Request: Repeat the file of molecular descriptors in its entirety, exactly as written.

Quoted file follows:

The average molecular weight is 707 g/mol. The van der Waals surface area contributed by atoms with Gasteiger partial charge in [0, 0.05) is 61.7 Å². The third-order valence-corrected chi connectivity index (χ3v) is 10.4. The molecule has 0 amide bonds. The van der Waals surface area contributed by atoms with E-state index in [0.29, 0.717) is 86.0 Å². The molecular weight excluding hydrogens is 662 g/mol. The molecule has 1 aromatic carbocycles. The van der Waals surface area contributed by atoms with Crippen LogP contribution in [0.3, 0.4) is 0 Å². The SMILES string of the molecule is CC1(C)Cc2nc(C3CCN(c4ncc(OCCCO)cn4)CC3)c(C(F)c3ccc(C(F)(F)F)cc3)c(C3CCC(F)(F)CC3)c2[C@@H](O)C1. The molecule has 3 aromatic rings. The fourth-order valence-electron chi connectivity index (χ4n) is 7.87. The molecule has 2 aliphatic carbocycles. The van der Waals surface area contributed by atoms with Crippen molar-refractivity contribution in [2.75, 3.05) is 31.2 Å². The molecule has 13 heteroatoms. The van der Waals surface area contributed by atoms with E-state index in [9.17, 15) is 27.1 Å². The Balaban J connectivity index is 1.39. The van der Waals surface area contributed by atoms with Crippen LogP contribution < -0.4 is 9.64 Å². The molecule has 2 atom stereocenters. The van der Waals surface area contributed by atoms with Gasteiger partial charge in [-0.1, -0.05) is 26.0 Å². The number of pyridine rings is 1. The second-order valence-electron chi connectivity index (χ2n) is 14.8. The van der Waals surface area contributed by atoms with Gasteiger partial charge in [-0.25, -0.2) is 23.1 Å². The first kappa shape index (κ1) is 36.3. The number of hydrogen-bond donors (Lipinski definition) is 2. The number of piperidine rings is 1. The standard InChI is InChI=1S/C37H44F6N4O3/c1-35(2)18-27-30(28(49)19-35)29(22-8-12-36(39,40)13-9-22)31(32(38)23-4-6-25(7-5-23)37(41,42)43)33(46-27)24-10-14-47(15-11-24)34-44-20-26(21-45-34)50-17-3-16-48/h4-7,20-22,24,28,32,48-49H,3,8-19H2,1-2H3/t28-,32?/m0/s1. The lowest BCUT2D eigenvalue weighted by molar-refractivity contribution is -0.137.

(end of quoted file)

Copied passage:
The average molecular weight is 707 g/mol. The van der Waals surface area contributed by atoms with Gasteiger partial charge in [0, 0.05) is 61.7 Å². The third-order valence-corrected chi connectivity index (χ3v) is 10.4. The molecule has 0 amide bonds. The van der Waals surface area contributed by atoms with E-state index in [0.29, 0.717) is 86.0 Å². The molecular weight excluding hydrogens is 662 g/mol. The molecule has 1 aromatic carbocycles. The van der Waals surface area contributed by atoms with Crippen LogP contribution in [0.3, 0.4) is 0 Å². The SMILES string of the molecule is CC1(C)Cc2nc(C3CCN(c4ncc(OCCCO)cn4)CC3)c(C(F)c3ccc(C(F)(F)F)cc3)c(C3CCC(F)(F)CC3)c2[C@@H](O)C1. The molecule has 3 aromatic rings. The fourth-order valence-electron chi connectivity index (χ4n) is 7.87. The molecule has 2 aliphatic carbocycles. The van der Waals surface area contributed by atoms with Crippen molar-refractivity contribution in [2.75, 3.05) is 31.2 Å². The molecule has 13 heteroatoms. The van der Waals surface area contributed by atoms with E-state index in [9.17, 15) is 27.1 Å². The Balaban J connectivity index is 1.39. The van der Waals surface area contributed by atoms with Crippen LogP contribution < -0.4 is 9.64 Å². The molecule has 2 atom stereocenters. The van der Waals surface area contributed by atoms with Gasteiger partial charge in [-0.1, -0.05) is 26.0 Å². The number of pyridine rings is 1. The second-order valence-electron chi connectivity index (χ2n) is 14.8. The van der Waals surface area contributed by atoms with Gasteiger partial charge in [-0.25, -0.2) is 23.1 Å². The first kappa shape index (κ1) is 36.3. The number of hydrogen-bond donors (Lipinski definition) is 2. The number of piperidine rings is 1. The standard InChI is InChI=1S/C37H44F6N4O3/c1-35(2)18-27-30(28(49)19-35)29(22-8-12-36(39,40)13-9-22)31(32(38)23-4-6-25(7-5-23)37(41,42)43)33(46-27)24-10-14-47(15-11-24)34-44-20-26(21-45-34)50-17-3-16-48/h4-7,20-22,24,28,32,48-49H,3,8-19H2,1-2H3/t28-,32?/m0/s1. The lowest BCUT2D eigenvalue weighted by molar-refractivity contribution is -0.137.